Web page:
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Aspartame research creates non-sugar buzz

A study reported last week renewed the debate over the safety of aspartame, one of the world's most popular artificial sweeteners. The study, conducted by researchers at the European Ramazzini Foundation of Oncology and Environmental Sciences in Bologna, Italy, found that aspartame causes lymphomas and leukemias in rats. Lymphomas are malignant tumors of the lymph glands, whereas leukemias are malignancies of bone marrow. The study noted no statistical increase in brain tumors, one of the most widely cited concerns about aspartame.

The Italian researchers studied 1,800 rats for nearly three years. The doses of aspartame (the study used the American brand NutraSweet) were provided in a ratio equivalent to human intake. "The data indicate that [aspartame] causes a statistically significant increase in the incidence of lymphomas and leukemias in females. ... This increase is dose-related," the researchers wrote.

The research "is not consistent with the extensive body of scientific research [that] exists on aspartame," according to Ajinomoto, one of the largest manufacturers of aspartame, based in Tokyo. Citing its safe use by "hundreds of millions of consumers around the world" since 1979, Ajinomoto said the sweetener is made of two amino acids, the building blocks of protein. "Even frequent users of products with aspartame obtain about 99 percent of their daily dietary intake of the two amino acids in aspartame from other dietary sources." The company also criticized Ramazzini's research methods, stating that the U.S. Food and Drug Administration found the foundation's previous work to be unreliable. In addition, Ajinomoto said, the researchers have not responded to requests to submit their work for peer review.

According to the Ramazzini scientists, however, the studies Ajinomoto cites, performed in the 1970s, "did not comply with the basic requirements which must nowadays be met when testing the carcinogenicity potential of a chemical or physical agent." Moreover, they say aspartame is metabolized into not two, but three components: the amino acids aspartic acid and phenylalanine, and methanol. "The increase in lymphomas and leukemias, observed in the [aspartame] study, could be related to methanol, a metabolite of [aspartame], which is metabolized to formaldehyde and then to formic acid, both in humans and rats." The researchers further note that in 2002, methanol administered to rats in drinking water increased the rates of these same types of cancer.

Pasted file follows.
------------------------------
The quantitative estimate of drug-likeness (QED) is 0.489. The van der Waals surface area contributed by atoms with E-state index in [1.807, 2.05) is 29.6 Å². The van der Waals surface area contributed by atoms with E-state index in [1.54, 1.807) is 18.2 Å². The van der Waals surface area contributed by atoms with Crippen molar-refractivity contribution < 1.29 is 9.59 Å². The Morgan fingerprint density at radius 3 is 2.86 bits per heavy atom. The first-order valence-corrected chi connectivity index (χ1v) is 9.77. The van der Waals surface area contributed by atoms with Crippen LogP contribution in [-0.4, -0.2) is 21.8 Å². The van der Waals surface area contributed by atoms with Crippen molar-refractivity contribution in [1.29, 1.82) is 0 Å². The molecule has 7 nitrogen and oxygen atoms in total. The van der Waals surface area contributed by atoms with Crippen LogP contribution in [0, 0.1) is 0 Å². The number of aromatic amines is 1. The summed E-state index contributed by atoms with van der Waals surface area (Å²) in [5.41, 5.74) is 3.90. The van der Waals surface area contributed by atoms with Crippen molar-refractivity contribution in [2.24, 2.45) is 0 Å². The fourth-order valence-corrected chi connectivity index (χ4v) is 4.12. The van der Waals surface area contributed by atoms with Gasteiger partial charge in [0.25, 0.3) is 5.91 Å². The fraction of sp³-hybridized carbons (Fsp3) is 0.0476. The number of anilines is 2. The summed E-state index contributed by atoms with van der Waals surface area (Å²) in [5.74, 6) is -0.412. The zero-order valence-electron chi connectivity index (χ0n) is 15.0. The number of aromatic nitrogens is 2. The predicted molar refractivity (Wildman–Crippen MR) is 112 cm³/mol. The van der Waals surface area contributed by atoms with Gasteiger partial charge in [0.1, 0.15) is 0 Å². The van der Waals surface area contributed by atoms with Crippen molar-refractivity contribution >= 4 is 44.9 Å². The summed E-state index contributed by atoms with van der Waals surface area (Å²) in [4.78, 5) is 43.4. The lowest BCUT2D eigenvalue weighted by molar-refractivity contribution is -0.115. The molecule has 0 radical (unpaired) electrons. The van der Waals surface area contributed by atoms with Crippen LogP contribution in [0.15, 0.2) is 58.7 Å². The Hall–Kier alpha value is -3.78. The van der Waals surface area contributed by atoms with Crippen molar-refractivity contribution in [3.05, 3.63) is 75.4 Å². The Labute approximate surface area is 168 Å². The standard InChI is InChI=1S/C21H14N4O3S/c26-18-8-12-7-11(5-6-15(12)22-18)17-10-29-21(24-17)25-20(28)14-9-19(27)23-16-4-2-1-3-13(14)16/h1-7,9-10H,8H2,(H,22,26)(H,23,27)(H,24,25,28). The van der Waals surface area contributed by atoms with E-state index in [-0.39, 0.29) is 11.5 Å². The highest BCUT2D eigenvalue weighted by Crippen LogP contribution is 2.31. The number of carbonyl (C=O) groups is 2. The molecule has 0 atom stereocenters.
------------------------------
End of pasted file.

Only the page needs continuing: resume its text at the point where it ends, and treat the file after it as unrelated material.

Aspartame is used in more than 6,000 products worldwide. In the United States and Europe, the maximum recommended intake is 40 mg to 50 mg per kg of body weight. An adult would have to drink 14 cans of an aspartame-sweetened soda to consume that much.

The European Food Safety Authority has said it will review the findings "as a matter of high priority" and that the review would likely take several months. An FDA official said the agency was aware of the publication of preliminary data but had not yet reviewed it. "We will be requesting primary data from the study for our review. The extensive information which we have previously reviewed supports the safety of aspartame for use in a normal diet," the official said.

NutraSweet, the largest American manufacturer of aspartame, did not return a phone call seeking comment. NutraSweet was first formulated in 1965 at G.D. Searle Co. In 1981, aspartame was approved for use in dry goods, some say at the behest of Donald Rumsfeld, then CEO of Searle and a member of Ronald Reagan's transition team. It was Rumsfeld who appointed the FDA commissioner. FDA had denied approval until that time. In 1985 Monsanto acquired Searle, and sold it in 2000 to equity firm J.W. Childs for $440 million.

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